Rental deposits have reached new highs, and based on a deposit of six weeks’ rent, the average figure now stands at £2,172*, according to our latest data.
*The average monthly rent for a flat is £1,120, and for a house is £1,882
With such large sums of money at stake, we would urge both tenants and landlords to consider the benefits of establishing a comprehensive inventory upon the commencement of a new let.
Ian Potter, Operations Manager of ARLA, said: “Deposit disputes can be one of the biggest problems for both parties involved in any rental property, and many potential issues can be avoided if a professional inventory is prepared.
“A licensed letting agent will offer you the best advice on checking to see if an existing inventory is available or whether any extra charges are invoked in drawing up a new document. A true inventory is not simply a list of items in a property – it also includes a description of the condition and cleanliness at the start and finish of the tenancy, enabling one to be compared against the other with clarity and accuracy.
“Photographs are a good support for comments made in a written inventory but should not be considered a replacement for the written word. Photographs which are unsigned and undated generally are not worth the effort, so make sure they are accepted at the outset and again at the check-out stage.”
We would advise remembering the following key points to ensuring inventory accuracy:
- Note the detail- prepare a comprehensive inventory of all the contents and features of the property, and record their condition accurately and objectively. Do not forget to mention walls, ceilings and doors, which can all incur damage.
- Take a thorough photographic record of the property’s condition at the start of the tenancy. Any photos taken should be jointly approved by the landlord and tenant, and separate copies should be retained by both parties. Illustrate the size of stains on carpets marks on walls by placing a ruler or other easily-identifiable item beside the damage – this provides evidence to protect both the landlord and tenant.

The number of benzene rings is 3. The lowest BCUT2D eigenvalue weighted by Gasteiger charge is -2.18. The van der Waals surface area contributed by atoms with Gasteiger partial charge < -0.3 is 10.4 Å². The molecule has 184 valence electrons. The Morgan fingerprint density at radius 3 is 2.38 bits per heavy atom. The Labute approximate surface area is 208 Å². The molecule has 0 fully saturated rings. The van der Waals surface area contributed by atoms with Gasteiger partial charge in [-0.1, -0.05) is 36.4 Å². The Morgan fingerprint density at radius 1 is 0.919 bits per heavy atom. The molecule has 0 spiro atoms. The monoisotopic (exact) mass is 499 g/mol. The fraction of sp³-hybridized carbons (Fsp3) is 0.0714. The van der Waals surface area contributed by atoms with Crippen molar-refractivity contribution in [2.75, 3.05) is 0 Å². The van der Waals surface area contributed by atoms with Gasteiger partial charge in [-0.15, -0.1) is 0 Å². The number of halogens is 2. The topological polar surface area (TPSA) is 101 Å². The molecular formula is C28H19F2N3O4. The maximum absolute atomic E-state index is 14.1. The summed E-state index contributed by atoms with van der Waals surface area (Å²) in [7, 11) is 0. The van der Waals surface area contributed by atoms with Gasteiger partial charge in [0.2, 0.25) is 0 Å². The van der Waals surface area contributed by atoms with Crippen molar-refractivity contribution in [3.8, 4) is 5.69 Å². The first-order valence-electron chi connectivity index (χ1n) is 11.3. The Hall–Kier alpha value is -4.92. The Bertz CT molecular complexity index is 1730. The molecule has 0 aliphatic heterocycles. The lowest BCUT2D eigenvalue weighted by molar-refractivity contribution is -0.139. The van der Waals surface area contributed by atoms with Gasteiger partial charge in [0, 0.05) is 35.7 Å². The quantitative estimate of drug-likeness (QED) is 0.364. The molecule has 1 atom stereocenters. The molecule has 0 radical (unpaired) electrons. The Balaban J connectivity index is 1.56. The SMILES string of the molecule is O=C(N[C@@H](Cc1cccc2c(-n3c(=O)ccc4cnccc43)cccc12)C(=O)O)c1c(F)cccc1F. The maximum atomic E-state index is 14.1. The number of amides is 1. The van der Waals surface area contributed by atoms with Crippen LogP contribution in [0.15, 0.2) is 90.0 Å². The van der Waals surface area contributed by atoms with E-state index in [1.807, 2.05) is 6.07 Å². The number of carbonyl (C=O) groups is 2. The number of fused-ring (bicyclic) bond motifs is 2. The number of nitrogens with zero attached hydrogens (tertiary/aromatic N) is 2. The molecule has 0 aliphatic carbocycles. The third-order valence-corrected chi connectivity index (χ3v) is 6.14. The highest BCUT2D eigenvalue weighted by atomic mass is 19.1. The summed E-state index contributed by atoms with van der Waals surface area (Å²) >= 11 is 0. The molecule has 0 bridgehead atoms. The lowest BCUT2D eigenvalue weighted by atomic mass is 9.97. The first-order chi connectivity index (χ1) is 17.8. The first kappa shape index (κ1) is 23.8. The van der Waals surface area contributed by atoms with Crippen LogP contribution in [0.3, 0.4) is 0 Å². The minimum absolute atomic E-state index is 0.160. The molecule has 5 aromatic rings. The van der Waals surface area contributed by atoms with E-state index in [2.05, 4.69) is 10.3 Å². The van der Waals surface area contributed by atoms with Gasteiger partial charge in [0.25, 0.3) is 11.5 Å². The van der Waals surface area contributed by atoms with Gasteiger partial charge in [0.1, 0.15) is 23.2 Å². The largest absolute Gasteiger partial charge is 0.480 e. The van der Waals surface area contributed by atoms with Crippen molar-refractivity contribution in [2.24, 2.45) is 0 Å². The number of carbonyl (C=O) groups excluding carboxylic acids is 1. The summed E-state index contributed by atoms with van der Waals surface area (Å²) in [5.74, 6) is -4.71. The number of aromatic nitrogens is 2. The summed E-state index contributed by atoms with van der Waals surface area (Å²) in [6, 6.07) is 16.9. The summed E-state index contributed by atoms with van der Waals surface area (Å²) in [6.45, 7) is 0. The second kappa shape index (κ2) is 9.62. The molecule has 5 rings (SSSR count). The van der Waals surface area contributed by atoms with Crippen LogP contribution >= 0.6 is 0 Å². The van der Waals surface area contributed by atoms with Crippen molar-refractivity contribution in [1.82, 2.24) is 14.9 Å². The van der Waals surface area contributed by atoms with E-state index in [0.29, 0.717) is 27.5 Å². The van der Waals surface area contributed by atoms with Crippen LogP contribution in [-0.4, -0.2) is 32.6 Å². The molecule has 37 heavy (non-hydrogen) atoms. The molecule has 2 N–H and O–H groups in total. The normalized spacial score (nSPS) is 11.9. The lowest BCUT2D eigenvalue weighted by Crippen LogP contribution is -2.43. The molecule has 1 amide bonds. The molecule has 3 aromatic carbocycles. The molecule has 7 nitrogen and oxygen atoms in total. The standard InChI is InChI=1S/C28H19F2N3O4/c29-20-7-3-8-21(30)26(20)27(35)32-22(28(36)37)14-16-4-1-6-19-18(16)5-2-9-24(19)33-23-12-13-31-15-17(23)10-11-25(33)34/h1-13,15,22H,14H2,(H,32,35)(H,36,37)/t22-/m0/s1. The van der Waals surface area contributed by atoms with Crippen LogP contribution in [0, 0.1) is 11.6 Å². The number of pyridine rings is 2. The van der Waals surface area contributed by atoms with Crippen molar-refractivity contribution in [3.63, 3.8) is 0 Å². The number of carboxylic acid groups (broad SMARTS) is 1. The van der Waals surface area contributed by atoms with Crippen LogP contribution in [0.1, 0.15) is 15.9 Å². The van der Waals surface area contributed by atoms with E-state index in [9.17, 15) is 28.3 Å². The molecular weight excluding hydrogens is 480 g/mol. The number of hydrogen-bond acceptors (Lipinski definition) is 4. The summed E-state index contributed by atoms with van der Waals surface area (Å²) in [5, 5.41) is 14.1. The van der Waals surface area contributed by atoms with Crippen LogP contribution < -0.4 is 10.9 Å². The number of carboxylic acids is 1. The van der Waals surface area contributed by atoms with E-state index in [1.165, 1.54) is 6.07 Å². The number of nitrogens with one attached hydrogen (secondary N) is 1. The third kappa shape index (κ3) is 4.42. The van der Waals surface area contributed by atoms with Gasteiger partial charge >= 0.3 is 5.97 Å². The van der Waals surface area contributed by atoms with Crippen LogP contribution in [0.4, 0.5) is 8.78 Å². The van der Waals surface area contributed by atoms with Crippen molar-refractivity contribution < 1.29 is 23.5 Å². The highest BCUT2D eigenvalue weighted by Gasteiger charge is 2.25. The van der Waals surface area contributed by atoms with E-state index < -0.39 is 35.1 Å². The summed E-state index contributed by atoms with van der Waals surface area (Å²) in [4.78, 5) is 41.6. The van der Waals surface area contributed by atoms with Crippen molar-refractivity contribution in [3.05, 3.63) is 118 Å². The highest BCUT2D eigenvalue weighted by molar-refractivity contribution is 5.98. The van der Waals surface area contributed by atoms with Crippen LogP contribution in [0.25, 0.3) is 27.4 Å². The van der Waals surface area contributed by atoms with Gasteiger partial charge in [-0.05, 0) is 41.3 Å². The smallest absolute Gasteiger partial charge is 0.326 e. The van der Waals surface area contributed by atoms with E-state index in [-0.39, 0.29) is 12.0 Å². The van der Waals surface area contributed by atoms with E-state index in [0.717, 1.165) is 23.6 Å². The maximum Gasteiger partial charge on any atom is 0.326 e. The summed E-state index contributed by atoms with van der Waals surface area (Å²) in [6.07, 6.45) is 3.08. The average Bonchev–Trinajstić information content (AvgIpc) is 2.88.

- Note the starting gas and electricity meter readings to avoid bill disputes – both internally, and with external energy suppliers. Make sure these are included on the signed inventory.
If you are a tenant, ensure you are aware of guidelines on ‘betterment’. Some aspects of a property, such as paintwork, will naturally deteriorate over time; therefore a landlord should not request that items be restored to a condition surpassing the quality established at the start of the lease. Landlords need to allow for fair wear and tear by the occupier relative to the length of time in the property, the number of occupiers and their age. Family homes, in particular, will always require a greater allowance for wear and tear.
Ian Potter said: “A well put-together inventory can give both landlords and tenants peace of mind throughout the occupation period. The inventory is not designed to catch tenants out, but rather to ensure both parties are in agreement over the quality of the property being rented.
“If conducted correctly, and agreed by both tenant and landlord, an inventory should form a key point of reference for any deposit-return queries or issues over reported damage. In recognition of the importance of inventories ARLA has its own sub division, the Association of Professional Inventory Providers, whose members have passed an accreditation exam as well as having a Code of Practice to follow.”
www.arla.co.uk – Thursday, April 21, 2011